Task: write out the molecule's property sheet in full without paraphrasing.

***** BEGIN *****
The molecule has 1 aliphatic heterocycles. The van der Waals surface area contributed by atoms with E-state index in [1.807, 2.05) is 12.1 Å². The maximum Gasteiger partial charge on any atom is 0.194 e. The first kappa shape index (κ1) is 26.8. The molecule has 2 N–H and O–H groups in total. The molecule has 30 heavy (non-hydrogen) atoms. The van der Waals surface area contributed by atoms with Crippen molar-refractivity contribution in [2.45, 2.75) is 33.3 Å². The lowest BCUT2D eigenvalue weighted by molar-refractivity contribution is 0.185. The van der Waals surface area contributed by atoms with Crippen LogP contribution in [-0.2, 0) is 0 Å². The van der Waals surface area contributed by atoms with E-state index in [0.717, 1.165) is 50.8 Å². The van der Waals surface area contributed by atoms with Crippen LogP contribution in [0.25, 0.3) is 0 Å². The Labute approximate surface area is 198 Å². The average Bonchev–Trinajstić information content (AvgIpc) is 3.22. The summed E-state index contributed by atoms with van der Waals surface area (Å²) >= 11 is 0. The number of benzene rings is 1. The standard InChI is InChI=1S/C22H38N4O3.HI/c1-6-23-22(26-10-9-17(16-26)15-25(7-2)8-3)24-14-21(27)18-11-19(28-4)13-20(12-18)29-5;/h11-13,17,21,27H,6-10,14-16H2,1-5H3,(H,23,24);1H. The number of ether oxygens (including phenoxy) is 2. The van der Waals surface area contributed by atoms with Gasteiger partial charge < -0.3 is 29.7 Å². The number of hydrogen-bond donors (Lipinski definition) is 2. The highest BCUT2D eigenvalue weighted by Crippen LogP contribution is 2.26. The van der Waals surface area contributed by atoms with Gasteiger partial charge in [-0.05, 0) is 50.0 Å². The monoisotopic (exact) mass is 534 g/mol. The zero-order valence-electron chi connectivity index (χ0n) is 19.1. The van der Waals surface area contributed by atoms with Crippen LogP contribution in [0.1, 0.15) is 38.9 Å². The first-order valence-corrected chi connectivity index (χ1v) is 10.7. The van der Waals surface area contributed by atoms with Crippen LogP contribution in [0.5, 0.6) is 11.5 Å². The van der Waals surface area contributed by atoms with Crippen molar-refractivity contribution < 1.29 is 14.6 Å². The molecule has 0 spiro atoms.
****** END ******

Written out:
The molecule has 1 aliphatic heterocycles. The van der Waals surface area contributed by atoms with E-state index in [1.807, 2.05) is 12.1 Å². The maximum Gasteiger partial charge on any atom is 0.194 e. The first kappa shape index (κ1) is 26.8. The molecule has 2 N–H and O–H groups in total. The molecule has 30 heavy (non-hydrogen) atoms. The van der Waals surface area contributed by atoms with Crippen molar-refractivity contribution in [2.45, 2.75) is 33.3 Å². The lowest BCUT2D eigenvalue weighted by molar-refractivity contribution is 0.185. The van der Waals surface area contributed by atoms with Crippen LogP contribution in [-0.2, 0) is 0 Å². The van der Waals surface area contributed by atoms with E-state index in [0.717, 1.165) is 50.8 Å². The van der Waals surface area contributed by atoms with Crippen LogP contribution in [0.25, 0.3) is 0 Å². The Labute approximate surface area is 198 Å². The average Bonchev–Trinajstić information content (AvgIpc) is 3.22. The summed E-state index contributed by atoms with van der Waals surface area (Å²) >= 11 is 0. The number of benzene rings is 1. The standard InChI is InChI=1S/C22H38N4O3.HI/c1-6-23-22(26-10-9-17(16-26)15-25(7-2)8-3)24-14-21(27)18-11-19(28-4)13-20(12-18)29-5;/h11-13,17,21,27H,6-10,14-16H2,1-5H3,(H,23,24);1H. The number of ether oxygens (including phenoxy) is 2. The van der Waals surface area contributed by atoms with Gasteiger partial charge < -0.3 is 29.7 Å². The number of hydrogen-bond donors (Lipinski definition) is 2. The highest BCUT2D eigenvalue weighted by Crippen LogP contribution is 2.26. The van der Waals surface area contributed by atoms with Gasteiger partial charge in [-0.05, 0) is 50.0 Å². The monoisotopic (exact) mass is 534 g/mol. The zero-order valence-electron chi connectivity index (χ0n) is 19.1. The van der Waals surface area contributed by atoms with Crippen LogP contribution in [0.1, 0.15) is 38.9 Å². The first-order valence-corrected chi connectivity index (χ1v) is 10.7. The van der Waals surface area contributed by atoms with Crippen LogP contribution in [0.5, 0.6) is 11.5 Å². The van der Waals surface area contributed by atoms with Crippen molar-refractivity contribution < 1.29 is 14.6 Å². The molecule has 0 spiro atoms.